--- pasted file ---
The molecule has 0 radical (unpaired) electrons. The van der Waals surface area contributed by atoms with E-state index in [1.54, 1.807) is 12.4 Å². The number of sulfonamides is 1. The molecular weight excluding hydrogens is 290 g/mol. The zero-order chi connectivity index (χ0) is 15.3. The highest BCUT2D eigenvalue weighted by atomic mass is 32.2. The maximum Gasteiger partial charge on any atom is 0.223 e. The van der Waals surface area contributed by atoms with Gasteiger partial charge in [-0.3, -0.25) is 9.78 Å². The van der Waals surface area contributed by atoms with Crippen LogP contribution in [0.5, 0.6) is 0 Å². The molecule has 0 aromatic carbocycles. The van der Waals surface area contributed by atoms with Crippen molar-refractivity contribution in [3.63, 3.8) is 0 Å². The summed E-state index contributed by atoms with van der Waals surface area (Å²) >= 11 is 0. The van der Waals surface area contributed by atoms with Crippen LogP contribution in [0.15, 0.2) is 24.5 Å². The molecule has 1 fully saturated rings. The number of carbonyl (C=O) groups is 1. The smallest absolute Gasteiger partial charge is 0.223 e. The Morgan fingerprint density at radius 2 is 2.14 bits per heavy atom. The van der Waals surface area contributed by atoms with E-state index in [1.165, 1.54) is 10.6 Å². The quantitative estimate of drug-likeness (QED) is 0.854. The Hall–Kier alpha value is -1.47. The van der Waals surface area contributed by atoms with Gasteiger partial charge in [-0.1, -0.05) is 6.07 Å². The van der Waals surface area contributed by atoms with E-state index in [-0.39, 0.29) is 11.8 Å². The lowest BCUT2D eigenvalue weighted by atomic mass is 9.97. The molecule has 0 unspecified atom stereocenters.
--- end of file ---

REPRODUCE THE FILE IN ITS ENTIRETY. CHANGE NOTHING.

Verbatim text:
The molecule has 0 radical (unpaired) electrons. The van der Waals surface area contributed by atoms with E-state index in [1.54, 1.807) is 12.4 Å². The number of sulfonamides is 1. The molecular weight excluding hydrogens is 290 g/mol. The zero-order chi connectivity index (χ0) is 15.3. The highest BCUT2D eigenvalue weighted by atomic mass is 32.2. The maximum Gasteiger partial charge on any atom is 0.223 e. The van der Waals surface area contributed by atoms with Gasteiger partial charge in [-0.3, -0.25) is 9.78 Å². The van der Waals surface area contributed by atoms with Crippen LogP contribution in [0.5, 0.6) is 0 Å². The molecule has 0 aromatic carbocycles. The van der Waals surface area contributed by atoms with Crippen molar-refractivity contribution in [3.63, 3.8) is 0 Å². The summed E-state index contributed by atoms with van der Waals surface area (Å²) >= 11 is 0. The van der Waals surface area contributed by atoms with Crippen LogP contribution in [0.15, 0.2) is 24.5 Å². The molecule has 1 fully saturated rings. The number of carbonyl (C=O) groups is 1. The smallest absolute Gasteiger partial charge is 0.223 e. The Morgan fingerprint density at radius 2 is 2.14 bits per heavy atom. The van der Waals surface area contributed by atoms with E-state index in [1.165, 1.54) is 10.6 Å². The quantitative estimate of drug-likeness (QED) is 0.854. The Hall–Kier alpha value is -1.47. The van der Waals surface area contributed by atoms with Gasteiger partial charge in [-0.1, -0.05) is 6.07 Å². The van der Waals surface area contributed by atoms with E-state index in [-0.39, 0.29) is 11.8 Å². The lowest BCUT2D eigenvalue weighted by atomic mass is 9.97. The molecule has 0 unspecified atom stereocenters.